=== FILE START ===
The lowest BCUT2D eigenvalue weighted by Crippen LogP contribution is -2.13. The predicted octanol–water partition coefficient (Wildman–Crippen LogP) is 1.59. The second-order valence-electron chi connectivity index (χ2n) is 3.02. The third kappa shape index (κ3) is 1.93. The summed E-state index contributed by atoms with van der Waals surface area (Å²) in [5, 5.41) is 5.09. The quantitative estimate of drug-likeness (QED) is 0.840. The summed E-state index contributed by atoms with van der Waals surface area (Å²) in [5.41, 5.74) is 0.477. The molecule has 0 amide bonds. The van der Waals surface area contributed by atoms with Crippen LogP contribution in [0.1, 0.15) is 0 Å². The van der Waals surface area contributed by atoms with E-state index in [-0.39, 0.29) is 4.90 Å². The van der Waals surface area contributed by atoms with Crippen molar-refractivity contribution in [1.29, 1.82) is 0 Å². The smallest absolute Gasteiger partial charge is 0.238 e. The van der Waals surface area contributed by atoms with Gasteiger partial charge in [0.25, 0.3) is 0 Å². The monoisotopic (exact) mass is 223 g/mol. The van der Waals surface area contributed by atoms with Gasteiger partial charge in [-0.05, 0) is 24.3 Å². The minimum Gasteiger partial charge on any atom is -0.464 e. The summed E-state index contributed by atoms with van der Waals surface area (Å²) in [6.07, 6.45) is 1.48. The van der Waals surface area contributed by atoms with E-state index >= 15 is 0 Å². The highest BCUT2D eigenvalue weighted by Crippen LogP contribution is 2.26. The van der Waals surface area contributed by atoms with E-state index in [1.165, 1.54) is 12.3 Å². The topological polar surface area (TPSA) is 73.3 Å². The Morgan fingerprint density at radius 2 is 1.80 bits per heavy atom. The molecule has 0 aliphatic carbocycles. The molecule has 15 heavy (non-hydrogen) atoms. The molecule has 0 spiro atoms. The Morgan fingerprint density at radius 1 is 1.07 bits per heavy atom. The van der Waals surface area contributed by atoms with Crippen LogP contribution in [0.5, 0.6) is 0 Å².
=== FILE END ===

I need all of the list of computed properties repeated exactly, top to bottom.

The lowest BCUT2D eigenvalue weighted by Crippen LogP contribution is -2.13. The predicted octanol–water partition coefficient (Wildman–Crippen LogP) is 1.59. The second-order valence-electron chi connectivity index (χ2n) is 3.02. The third kappa shape index (κ3) is 1.93. The summed E-state index contributed by atoms with van der Waals surface area (Å²) in [5, 5.41) is 5.09. The quantitative estimate of drug-likeness (QED) is 0.840. The summed E-state index contributed by atoms with van der Waals surface area (Å²) in [5.41, 5.74) is 0.477. The molecule has 0 amide bonds. The van der Waals surface area contributed by atoms with Crippen LogP contribution in [0.1, 0.15) is 0 Å². The van der Waals surface area contributed by atoms with E-state index in [-0.39, 0.29) is 4.90 Å². The van der Waals surface area contributed by atoms with Crippen molar-refractivity contribution in [1.29, 1.82) is 0 Å². The smallest absolute Gasteiger partial charge is 0.238 e. The van der Waals surface area contributed by atoms with Gasteiger partial charge in [0.25, 0.3) is 0 Å². The monoisotopic (exact) mass is 223 g/mol. The van der Waals surface area contributed by atoms with Gasteiger partial charge in [-0.05, 0) is 24.3 Å². The minimum Gasteiger partial charge on any atom is -0.464 e. The summed E-state index contributed by atoms with van der Waals surface area (Å²) in [6.07, 6.45) is 1.48. The van der Waals surface area contributed by atoms with E-state index >= 15 is 0 Å². The highest BCUT2D eigenvalue weighted by Crippen LogP contribution is 2.26. The van der Waals surface area contributed by atoms with E-state index in [1.165, 1.54) is 12.3 Å². The topological polar surface area (TPSA) is 73.3 Å². The Morgan fingerprint density at radius 2 is 1.80 bits per heavy atom. The molecule has 0 aliphatic carbocycles. The molecule has 15 heavy (non-hydrogen) atoms. The molecule has 0 spiro atoms. The Morgan fingerprint density at radius 1 is 1.07 bits per heavy atom. The van der Waals surface area contributed by atoms with Crippen LogP contribution in [0.5, 0.6) is 0 Å².